Dashboard data means many more LEAs eligible for assistance
January 9, 2023
Thirty percent of California students were chronically absent in 2021-22, according to data from the California School Dashboard released on Dec. 15.
After a two-year hiatus due to the COVID-19 pandemic, the California Department of Education restarted the Dashboard, a key component of the state’s school accountability system.
Data from the 2021-22 school year show improvements and declines. While the four-year “cohort” graduation rate climbed to 87 percent, up from 83.6 percent in 2020–21, the state’s chronic absenteeism rate increased from 14.3 percent in 2020-21 to 30 percent last school year.
ACSA’s Legislative Lunch Break on Dec. 15 helped put data from the 2021-22 year, which was impacted by educator shortages and COVID surges, into context.
“No one’s making excuses, per se. It’s acknowledging some of the factors that led to this,” said ACSA Executive Director Edgar Zazueta on the broadcast. “Everybody in the system is motivated and I think everybody acknowledges that there’s work to do to really target some of the impact we saw on students over the pandemic. But I think that’s the key point — where do we go from now?”
The Dashboard includes the latest data on graduation rates, suspension rates, test scores, English learner progress, chronic absenteeism and local indicators. Data is also reported by student group, revealing disparities in outcomes for students based on race, socioeconomic status, disability and other factors. For this year only, performance was reported using one of five status levels, ranging from “very high” to “very low.”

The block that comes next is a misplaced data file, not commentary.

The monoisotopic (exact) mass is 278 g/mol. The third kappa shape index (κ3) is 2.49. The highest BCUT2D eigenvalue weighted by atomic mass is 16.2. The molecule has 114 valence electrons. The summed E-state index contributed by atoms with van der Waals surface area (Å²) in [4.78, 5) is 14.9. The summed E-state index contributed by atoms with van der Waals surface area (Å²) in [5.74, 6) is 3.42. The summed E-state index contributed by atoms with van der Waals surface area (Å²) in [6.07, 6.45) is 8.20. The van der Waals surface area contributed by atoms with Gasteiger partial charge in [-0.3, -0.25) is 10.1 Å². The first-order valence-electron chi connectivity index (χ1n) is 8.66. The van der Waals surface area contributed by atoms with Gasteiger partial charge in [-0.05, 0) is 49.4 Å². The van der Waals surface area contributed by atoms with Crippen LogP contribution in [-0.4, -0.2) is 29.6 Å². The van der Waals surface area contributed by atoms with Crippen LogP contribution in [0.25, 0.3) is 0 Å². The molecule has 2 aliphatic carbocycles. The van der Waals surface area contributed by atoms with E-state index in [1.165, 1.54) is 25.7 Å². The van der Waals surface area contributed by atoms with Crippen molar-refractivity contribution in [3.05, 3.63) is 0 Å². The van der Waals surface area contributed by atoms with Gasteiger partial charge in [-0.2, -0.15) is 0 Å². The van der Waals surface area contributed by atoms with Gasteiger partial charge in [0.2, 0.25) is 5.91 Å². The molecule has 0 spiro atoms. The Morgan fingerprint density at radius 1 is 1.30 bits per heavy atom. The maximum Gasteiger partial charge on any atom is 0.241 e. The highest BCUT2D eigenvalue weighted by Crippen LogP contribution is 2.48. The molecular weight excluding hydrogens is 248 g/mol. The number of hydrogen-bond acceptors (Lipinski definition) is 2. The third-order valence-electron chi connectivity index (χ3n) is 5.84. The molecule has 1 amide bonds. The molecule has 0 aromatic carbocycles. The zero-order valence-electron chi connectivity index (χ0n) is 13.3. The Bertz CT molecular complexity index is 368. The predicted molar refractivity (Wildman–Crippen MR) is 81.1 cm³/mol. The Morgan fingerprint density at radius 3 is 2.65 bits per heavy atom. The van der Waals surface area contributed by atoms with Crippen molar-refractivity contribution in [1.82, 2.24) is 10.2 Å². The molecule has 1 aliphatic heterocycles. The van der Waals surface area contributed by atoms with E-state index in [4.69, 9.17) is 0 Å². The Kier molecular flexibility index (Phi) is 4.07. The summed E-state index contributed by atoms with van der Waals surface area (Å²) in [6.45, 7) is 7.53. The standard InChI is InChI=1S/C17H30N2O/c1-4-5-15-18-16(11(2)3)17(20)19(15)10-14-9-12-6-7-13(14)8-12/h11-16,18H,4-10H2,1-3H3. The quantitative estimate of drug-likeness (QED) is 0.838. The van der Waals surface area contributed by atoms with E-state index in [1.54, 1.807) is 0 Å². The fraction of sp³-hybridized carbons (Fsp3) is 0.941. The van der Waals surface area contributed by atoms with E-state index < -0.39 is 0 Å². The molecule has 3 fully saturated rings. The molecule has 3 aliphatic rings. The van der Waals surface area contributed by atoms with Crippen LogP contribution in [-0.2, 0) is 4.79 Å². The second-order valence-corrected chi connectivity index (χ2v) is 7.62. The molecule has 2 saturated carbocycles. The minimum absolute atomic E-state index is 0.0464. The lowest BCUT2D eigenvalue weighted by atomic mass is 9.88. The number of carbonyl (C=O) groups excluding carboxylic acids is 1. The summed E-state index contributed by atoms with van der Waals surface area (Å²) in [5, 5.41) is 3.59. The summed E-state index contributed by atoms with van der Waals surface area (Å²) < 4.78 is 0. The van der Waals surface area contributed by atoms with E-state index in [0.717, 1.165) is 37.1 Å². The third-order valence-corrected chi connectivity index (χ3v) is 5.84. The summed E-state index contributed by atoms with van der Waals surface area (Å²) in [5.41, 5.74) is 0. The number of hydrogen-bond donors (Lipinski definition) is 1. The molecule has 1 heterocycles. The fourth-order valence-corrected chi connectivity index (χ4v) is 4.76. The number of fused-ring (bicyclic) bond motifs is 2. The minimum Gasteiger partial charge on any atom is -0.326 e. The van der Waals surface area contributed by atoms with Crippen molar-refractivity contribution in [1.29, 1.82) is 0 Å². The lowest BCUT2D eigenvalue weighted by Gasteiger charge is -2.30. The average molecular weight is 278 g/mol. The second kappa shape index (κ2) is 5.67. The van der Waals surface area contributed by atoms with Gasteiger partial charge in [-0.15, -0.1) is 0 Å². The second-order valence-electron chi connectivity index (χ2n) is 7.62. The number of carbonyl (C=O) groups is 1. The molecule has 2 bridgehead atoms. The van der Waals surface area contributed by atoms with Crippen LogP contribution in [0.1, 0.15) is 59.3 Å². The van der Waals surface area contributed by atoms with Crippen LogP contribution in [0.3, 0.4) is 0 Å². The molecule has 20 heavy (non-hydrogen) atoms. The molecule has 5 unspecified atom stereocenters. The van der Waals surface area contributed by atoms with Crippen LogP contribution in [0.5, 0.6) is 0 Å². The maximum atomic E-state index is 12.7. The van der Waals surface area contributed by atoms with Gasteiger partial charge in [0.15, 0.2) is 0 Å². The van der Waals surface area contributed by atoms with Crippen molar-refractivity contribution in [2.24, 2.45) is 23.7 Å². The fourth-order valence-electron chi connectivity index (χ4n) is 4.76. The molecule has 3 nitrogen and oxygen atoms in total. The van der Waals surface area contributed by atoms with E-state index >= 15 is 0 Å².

If one student group is “very low” in at least two of the LCFF State Priority Areas, the LEA is eligible for differentiated assistance. According to the CDE, 628 LEAs will qualify for DA based on 2022 Dashboard data. There were 333 LEAs eligible for DA in 2019, according to data from CDE.
Many districts’ high chronic absenteeism rates can be attributed to COVID and and mandatory quarantines, said Lindsay Tornatore, director, Systems Improvement & Student Success with California County Superintendents, who was a guest on the Legislative Lunch Break program.
But Tornatore said there may be more to the chronic absenteeism story. She pointed to a survey of 28,000 students done by the Kern County Office of Education that revealed the top four reasons students were missing school: illness, not enough sleep, taking care of a family member and feelings of sadness, hopelessness or anxiety.
With many more LEAs eligible for differentiated assistance this year, Tornatore shared how DA works, its purpose, and illustrated its successes as well as factors that can disrupt improvement efforts.
“Being eligible for differentiated assistance is an opportunity to work hand-in-hand with your county office in a very customized approach that is based on your individual needs to help get to the root causes and make lasting systemic changes that will benefit and help your students,” she said.
Zazueta says he expects that the increase in LEAs eligible for assistance will be a one-time phenomenon as schools continue their work to close achievement gaps.
Additional Resources
  • Dashboard Communications Toolkit
  • LCFF Data files
  • ACSA 2022 CA School Dashboard video
Contact Us
© 2023 Association of California School Administrators